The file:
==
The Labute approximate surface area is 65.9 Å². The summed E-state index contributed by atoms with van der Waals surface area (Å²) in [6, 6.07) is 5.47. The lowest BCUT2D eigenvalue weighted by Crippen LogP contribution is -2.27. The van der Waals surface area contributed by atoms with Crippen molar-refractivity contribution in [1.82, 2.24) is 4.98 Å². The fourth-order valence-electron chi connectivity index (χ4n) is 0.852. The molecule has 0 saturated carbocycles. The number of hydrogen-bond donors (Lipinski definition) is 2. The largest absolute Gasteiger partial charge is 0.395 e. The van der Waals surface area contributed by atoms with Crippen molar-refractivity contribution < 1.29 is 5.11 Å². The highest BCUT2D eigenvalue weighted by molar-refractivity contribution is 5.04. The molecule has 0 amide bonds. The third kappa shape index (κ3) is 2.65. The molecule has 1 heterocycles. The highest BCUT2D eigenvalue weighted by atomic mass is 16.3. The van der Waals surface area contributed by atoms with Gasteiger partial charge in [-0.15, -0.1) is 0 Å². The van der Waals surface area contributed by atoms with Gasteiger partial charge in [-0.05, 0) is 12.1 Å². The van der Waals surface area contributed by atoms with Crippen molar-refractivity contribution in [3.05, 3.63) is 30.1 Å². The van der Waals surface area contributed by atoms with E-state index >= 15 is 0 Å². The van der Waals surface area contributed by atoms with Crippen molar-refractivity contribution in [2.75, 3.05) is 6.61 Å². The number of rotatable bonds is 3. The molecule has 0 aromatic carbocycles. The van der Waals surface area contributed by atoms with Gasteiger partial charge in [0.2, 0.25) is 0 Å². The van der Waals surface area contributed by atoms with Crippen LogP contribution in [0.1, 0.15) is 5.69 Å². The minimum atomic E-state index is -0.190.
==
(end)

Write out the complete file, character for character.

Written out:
The Labute approximate surface area is 65.9 Å². The summed E-state index contributed by atoms with van der Waals surface area (Å²) in [6, 6.07) is 5.47. The lowest BCUT2D eigenvalue weighted by Crippen LogP contribution is -2.27. The van der Waals surface area contributed by atoms with Crippen molar-refractivity contribution in [1.82, 2.24) is 4.98 Å². The fourth-order valence-electron chi connectivity index (χ4n) is 0.852. The molecule has 0 saturated carbocycles. The number of hydrogen-bond donors (Lipinski definition) is 2. The largest absolute Gasteiger partial charge is 0.395 e. The van der Waals surface area contributed by atoms with Crippen molar-refractivity contribution < 1.29 is 5.11 Å². The highest BCUT2D eigenvalue weighted by molar-refractivity contribution is 5.04. The molecule has 0 amide bonds. The third kappa shape index (κ3) is 2.65. The molecule has 1 heterocycles. The highest BCUT2D eigenvalue weighted by atomic mass is 16.3. The van der Waals surface area contributed by atoms with Gasteiger partial charge in [-0.15, -0.1) is 0 Å². The van der Waals surface area contributed by atoms with Gasteiger partial charge in [-0.05, 0) is 12.1 Å². The van der Waals surface area contributed by atoms with Crippen molar-refractivity contribution in [3.05, 3.63) is 30.1 Å². The van der Waals surface area contributed by atoms with E-state index >= 15 is 0 Å². The van der Waals surface area contributed by atoms with Crippen molar-refractivity contribution in [2.75, 3.05) is 6.61 Å². The number of rotatable bonds is 3. The molecule has 0 aromatic carbocycles. The van der Waals surface area contributed by atoms with Gasteiger partial charge in [0.2, 0.25) is 0 Å². The van der Waals surface area contributed by atoms with Crippen LogP contribution in [0.1, 0.15) is 5.69 Å². The minimum atomic E-state index is -0.190.